Monday, July 25, 2011

Arrive at work a little after 8am. Login to work network. Login to email, calendar, Voyager and Connexion, open GChat, open a browser, login to various web programs (including Evernote), start TweetDeck.

Read email. Forward and respond to necessary messages. Catch up on news feeds, work email listservs, and library-related Twitter lists. Scan subjects and then delete mass numbers of listserv messages.

First order of business: review minutes from my committee’s meeting at ALA Annual. I unfortunately missed the meeting, so I need to read the minutes closely to catch up on what we’re doing. I’m currently the Continuing Resources Section representative to the ALCTS Division-level Organization & Bylaws Committee. I agreed to serve because this committee has nothing to do with cataloging or continuing resources, so I get to interact with colleagues from other divisions and who do completely different work than I do. It’s refreshing and requires me to think differently (which is a good thing).

Next I work on ebook sets. I’m tracking in Evernote what stage each collection is in; which have open tickets; which need tickets opened for bulk loading process by our technology/systems folks.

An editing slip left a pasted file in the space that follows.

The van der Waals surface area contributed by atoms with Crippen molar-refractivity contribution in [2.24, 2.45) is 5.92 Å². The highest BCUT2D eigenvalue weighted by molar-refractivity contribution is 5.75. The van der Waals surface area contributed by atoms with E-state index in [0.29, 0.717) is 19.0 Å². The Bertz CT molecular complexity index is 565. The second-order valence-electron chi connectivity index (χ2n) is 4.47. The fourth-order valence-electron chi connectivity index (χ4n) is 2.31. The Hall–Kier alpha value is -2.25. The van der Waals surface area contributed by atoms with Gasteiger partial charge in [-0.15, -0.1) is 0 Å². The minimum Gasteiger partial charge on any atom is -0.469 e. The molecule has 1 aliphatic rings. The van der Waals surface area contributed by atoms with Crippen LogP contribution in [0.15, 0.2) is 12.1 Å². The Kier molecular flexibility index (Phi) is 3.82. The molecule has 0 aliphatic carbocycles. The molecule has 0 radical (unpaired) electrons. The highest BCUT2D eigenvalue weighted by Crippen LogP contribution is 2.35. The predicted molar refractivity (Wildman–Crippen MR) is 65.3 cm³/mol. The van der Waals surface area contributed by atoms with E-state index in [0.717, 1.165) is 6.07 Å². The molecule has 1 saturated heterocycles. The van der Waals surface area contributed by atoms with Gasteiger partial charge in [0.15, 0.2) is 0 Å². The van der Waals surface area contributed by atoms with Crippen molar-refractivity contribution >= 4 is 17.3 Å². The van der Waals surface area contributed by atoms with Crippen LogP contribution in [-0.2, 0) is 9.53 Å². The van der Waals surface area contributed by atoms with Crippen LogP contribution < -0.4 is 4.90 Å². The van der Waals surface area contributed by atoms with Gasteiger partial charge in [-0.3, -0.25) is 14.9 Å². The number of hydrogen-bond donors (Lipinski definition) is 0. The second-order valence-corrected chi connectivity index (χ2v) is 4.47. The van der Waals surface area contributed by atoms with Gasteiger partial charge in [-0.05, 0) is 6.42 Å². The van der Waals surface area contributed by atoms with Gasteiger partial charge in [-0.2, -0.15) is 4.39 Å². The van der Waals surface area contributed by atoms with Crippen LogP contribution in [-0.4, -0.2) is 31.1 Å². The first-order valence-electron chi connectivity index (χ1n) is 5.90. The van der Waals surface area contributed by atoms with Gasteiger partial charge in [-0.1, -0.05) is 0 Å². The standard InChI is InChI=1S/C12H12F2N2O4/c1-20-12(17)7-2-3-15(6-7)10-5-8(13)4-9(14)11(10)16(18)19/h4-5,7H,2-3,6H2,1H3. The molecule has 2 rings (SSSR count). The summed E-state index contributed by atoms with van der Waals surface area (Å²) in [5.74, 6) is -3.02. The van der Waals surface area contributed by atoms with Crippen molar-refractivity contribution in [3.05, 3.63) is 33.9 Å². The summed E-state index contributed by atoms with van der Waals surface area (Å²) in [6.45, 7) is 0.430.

During my ebook sets work, I’m interrupted by a rush ebook cataloging request (2 individual titles), required updates to several serial records as a result of the ebook cataloging request, and multiple questions from my staff about a current transfer and barcoding project. I log into the secondary ebooks general email account to see the rush request emails and reply/forward to the appropriate individuals.

10:00am and 10:30am – Bi-weekly check-in meetings with 2 of my 4 staff. Next week I’ll have my meeting with my remaining two staff. This is something new I’m trying. Management I’ve learned over the past 2 years is an ever evolving process. I try different things, some work, some don’t. I’m constantly having to learn and improve as a manager. These bi-weekly meetings are to try to improve/increase communication with my staff by having regular face-to-face conversations. Hopefully it will help address problems before they become crises. It also presents more opportunities to get solutions for things directly from them. I don’t have to solve the problems, I just have to support the solution and the process.